Pogo – The Complete Syndicated Comic Strips volume 3: Evidence to the Contrary


By Walt Kelly, edited by Carolyn Kelly & Eric Reynolds (Fantagraphics Books)
ISBN: 978-1-60699-694-2

Win’s Christmas Gift Recommendation: Possibly the Best Comic Strip Collection in the World… 10/10

Books of this stature and calibre are worth buying and reading at every moment of every day, and rather than waste your valuable time with my purely extraneous blather, you should just hit the shops or online emporia and grab this terrific tome right now.

If you still need more though, and aren’t put off by me yet, I’m honoured to elucidate at some length…

Walter Crawford Kelly Jr. was born in 1913 and began his cartooning career whilst still in High School as artist and reporter for the Bridgeport Post. In 1935 he moved to California and joined the Disney Studio, working on animated short films and such features as Dumbo, Fantasia and Pinocchio.

His steady ascent was curtailed by the infamous animator’s strike in 1941. Refusing to take sides, Kelly quit, moving back East and into comicbooks – primarily for Dell who held the Disney funnybook license amongst others at that time.

Despite his glorious work on such popular people-based classics as the Our Gang movie spin-off, Kelly preferred and particularly excelled with anthropomorphic animal and children’s fantasy material.

For the December 1942-released Animal Comics #1 he created Albert the Alligator and Pogo Possum, wisely retaining the copyrights to the ongoing saga of two affable Bayou critters and their young African-American pal Bumbazine. Although the black kid soon disappeared, the animal actors stayed on as stars until 1948 when Kelly moved into journalism, becoming art editor and cartoonist for hard hitting, left-leaning liberal newspaper The New York Star.

On October 4th 1948, Pogo, Albert and an ever-expanding cast of gloriously addictive, ridiculously exuberant characters began their strip careers, appearing in the paper six days a week until the periodical folded in January 1949.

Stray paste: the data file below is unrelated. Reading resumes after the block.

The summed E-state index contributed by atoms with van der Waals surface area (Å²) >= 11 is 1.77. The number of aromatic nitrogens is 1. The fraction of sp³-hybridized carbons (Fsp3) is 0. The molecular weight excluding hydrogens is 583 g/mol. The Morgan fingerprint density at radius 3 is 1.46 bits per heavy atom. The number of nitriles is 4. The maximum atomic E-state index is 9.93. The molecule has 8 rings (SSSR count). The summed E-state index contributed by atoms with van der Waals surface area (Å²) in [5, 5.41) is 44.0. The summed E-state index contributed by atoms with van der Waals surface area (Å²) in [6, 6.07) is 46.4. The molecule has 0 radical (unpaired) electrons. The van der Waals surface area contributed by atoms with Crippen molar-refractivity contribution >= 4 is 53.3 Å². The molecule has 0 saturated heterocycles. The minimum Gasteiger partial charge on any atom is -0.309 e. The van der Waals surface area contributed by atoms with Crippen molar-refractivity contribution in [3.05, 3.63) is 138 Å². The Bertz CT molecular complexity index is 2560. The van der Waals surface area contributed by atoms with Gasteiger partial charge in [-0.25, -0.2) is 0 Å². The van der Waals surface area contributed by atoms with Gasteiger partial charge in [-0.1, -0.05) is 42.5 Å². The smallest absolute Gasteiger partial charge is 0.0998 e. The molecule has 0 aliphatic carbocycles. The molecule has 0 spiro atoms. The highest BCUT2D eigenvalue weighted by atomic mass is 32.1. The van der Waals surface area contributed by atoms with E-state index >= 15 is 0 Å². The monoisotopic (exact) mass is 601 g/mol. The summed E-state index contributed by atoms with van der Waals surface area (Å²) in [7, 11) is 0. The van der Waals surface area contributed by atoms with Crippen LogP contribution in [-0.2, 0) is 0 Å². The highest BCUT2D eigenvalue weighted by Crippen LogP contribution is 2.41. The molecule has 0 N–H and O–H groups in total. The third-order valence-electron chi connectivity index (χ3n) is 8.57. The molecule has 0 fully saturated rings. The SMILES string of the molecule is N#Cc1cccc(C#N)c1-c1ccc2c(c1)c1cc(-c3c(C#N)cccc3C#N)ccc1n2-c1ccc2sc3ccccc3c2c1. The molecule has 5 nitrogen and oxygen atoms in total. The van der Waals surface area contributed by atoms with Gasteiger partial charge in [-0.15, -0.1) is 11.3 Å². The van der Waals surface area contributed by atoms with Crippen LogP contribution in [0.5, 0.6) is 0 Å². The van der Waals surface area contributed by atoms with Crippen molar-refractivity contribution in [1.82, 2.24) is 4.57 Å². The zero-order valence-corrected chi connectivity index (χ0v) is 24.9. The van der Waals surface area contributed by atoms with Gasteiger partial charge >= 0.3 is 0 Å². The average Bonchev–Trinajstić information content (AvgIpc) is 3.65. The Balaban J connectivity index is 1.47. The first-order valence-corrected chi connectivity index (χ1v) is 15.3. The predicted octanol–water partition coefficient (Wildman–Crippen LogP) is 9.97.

Although ostensibly a gently humorous kids feature, by the end of its New York Star run (reprinted in Pogo: the Complete Syndicated Comic Strips volume 1) the first glimmerings of an astoundingly barbed, boldly satirical masterpiece of velvet-pawed social commentary had begun to emerge…

When the paper folded Pogo was picked up for mass distribution by the Post-Hall Syndicate, debuting on May 16th 1949 in selected outlets across the nation. A colour Sunday page launched January 29th 1950 and both were produced simultaneously by Kelly until his death in 1973 and thereafter by his talented wife and family until the feature was at last laid to rest on July 20th 1975.

At its height the strip appeared in 500 papers in 14 countries and the book collections – which began in 1951 – eventually numbered nearly 50, collectively selling over 30 million copies… and all that before this Fantagraphics series even began…

In this third and much delayed (due to the sudden death of much missed editor and publisher Kim Thompson) volume of a proposed full dozen reprinting the entire Kelly canon of the Okefenokee Swamp critter citizenry, undoubtedly the main aspect of interest is the full-on comedic assault against possibly the greatest danger and vilest political demagogue America ever endured, but the counterattack against witch-hunter Senator Joe McCarthy is merely one of the many delights in this stunning mix of free expression and wild and woolly whimsy…

This colossal and comfortingly sturdy landscape compilation hardback (boasting three-hundred-and-fifty-six 184 x 267mm pages) includes the monochrome ‘Daily Strips’ from January 1st 1953 to December 31st 1954, and the Sundays – in their own full-colour section – from January 4th to December 26th of the same years.